At the other end of the range is the flagship M135i petrol model, which reaches 0-62mph in just 4.9 seconds when paired with the slick eight-speed automatic gearbox. It gets a simply outstanding 3.0-litre twin-turbo straight six engine that produces 450Nm and peak power from 5,800rpm.
All 1 Series models corner without much body roll and show impressive rear-drive agility, while if you spec the optional adaptive dampers the ride is more comfortable than the equivalent Audi A3 and Mercedes A-Class. No matter which BMW 1 Series you choose, you're guaranteed a fun and agile small car – meaning you don't need to opt for the top specification to truly enjoy yourself.
While the previous BMW 1 Series finished 82nd in the 2012 Auto Express Driver Power customer satisfaction survey, the latest model climbed to 8th in the 2014 survey. However, BMW’s bubble burst in 2015, when the 1 Series slipped all the way to 101st. Hopefully the light facelift and more economical engines will help the family hatchback climb back up the rankings next year.
The 1 Series has been awarded the maximum five-star rating in the Euro NCAP crash safety tests, ranking among the best in class for crash protection. This was in no doubt aided by the generous amount of standard safety equipment, including a clever five-stage traction control system, four airbags, as well as a raft of safety accessory options available such as lane departure warning and automatic braking.
The original 1 Series was heavily criticised for its lack of practicality and placing style over substance. The latest model, however, boasts increased dimensions - resulting in improved room in the rear of the cabin and lots of useful storage throughout.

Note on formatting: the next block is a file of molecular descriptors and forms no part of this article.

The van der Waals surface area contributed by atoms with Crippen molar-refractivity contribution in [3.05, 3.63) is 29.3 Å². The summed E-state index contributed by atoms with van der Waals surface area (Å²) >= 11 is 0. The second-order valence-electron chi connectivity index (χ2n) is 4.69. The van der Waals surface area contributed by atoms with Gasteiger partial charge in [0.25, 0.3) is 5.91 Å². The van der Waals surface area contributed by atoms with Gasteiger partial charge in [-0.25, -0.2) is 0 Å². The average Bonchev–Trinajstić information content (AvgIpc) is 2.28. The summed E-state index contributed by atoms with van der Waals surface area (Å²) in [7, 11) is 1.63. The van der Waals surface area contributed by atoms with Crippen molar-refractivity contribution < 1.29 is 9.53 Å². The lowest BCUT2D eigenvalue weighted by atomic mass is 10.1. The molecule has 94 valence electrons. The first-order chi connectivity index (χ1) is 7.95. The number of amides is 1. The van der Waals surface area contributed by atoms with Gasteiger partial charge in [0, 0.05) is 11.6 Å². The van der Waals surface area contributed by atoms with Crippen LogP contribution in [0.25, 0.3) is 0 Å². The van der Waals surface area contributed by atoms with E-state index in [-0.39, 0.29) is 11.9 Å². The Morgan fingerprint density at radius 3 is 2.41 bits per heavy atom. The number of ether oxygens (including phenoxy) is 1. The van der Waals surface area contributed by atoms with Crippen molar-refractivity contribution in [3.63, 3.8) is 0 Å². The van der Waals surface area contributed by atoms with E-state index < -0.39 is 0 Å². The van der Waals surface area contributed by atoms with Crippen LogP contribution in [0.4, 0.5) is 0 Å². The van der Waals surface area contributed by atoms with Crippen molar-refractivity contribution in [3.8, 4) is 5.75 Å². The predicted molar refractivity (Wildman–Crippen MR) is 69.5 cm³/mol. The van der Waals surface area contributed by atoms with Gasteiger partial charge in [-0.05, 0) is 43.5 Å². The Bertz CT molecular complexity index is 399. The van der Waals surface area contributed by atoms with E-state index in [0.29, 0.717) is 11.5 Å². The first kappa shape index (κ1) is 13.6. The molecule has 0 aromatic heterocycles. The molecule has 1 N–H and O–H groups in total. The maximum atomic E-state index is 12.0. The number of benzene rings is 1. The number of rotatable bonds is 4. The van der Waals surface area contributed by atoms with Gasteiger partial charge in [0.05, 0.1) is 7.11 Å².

With the back seats in place, boot space has increased by 30-litres on the old version to 360 litres. Plus, the load bay expands to an impressive 1,200 litres of boot space when the rear seats are folded.
While BMW has worked hard to improve the practicality of the 1 Series, it was still one of the most cited negatives in the 2013 Driver Power survey. It may not be as spacious inside as a Volkswagen Golf or SEAT Leon, but there are plenty of storage spaces, a large centre console, deep door bins and a large glove compartment.
The 1 Series is BMW's entry-level model, so it isn't surprising that it's one of the cheapest cars in the range to run after the headline-grabbing i3. The 116d EfficientDynamics model is, as the name suggests, incredibly efficient. It returns 83.1mpg and emits a tax-free 89g/km of CO2.
Stop-start technology is standard across the 1 Series range, but we'd suggest sticking with the efficient diesel models, as they offer a great balance of performance and value. The 118i petrol engine is capable of returning around 52.3mpg and emits 125g/km of CO2, which is very impressive given its performance.
This version falls into insurance group 15, which will mean premiums will be more expensive than for the equivalent Mk7 Golf. All 1 Series models get ECO PRO mode, which encourages more economical driving by reducing throttle response and the amount of load taken from the engine by equipment such as air-con.
To help keep long-term running costs down, BMW offers a range of cost-effective fixed-price servicing and competitive finance deals. These should help keep repair costs to a minimum in the first five years of ownership.